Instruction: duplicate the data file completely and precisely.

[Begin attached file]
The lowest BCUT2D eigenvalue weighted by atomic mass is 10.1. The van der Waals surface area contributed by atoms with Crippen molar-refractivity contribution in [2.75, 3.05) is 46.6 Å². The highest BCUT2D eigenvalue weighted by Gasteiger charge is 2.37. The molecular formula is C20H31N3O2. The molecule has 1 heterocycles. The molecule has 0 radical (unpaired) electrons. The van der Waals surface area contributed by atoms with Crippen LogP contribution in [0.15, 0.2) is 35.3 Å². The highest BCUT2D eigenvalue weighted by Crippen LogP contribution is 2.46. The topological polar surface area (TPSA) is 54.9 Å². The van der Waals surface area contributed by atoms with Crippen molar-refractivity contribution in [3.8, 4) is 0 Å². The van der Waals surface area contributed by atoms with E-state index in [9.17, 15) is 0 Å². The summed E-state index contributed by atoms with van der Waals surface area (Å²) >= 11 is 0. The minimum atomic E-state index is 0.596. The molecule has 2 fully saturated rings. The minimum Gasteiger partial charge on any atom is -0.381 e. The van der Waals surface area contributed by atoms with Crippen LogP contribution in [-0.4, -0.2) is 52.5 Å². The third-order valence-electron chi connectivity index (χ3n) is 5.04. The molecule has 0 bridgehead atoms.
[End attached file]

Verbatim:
The lowest BCUT2D eigenvalue weighted by atomic mass is 10.1. The van der Waals surface area contributed by atoms with Crippen molar-refractivity contribution in [2.75, 3.05) is 46.6 Å². The highest BCUT2D eigenvalue weighted by Gasteiger charge is 2.37. The molecular formula is C20H31N3O2. The molecule has 1 heterocycles. The molecule has 0 radical (unpaired) electrons. The van der Waals surface area contributed by atoms with Crippen LogP contribution in [0.15, 0.2) is 35.3 Å². The highest BCUT2D eigenvalue weighted by Crippen LogP contribution is 2.46. The topological polar surface area (TPSA) is 54.9 Å². The van der Waals surface area contributed by atoms with Crippen molar-refractivity contribution in [3.8, 4) is 0 Å². The van der Waals surface area contributed by atoms with E-state index in [9.17, 15) is 0 Å². The summed E-state index contributed by atoms with van der Waals surface area (Å²) >= 11 is 0. The minimum atomic E-state index is 0.596. The molecule has 2 fully saturated rings. The minimum Gasteiger partial charge on any atom is -0.381 e. The van der Waals surface area contributed by atoms with Crippen LogP contribution in [-0.4, -0.2) is 52.5 Å². The third-order valence-electron chi connectivity index (χ3n) is 5.04. The molecule has 0 bridgehead atoms.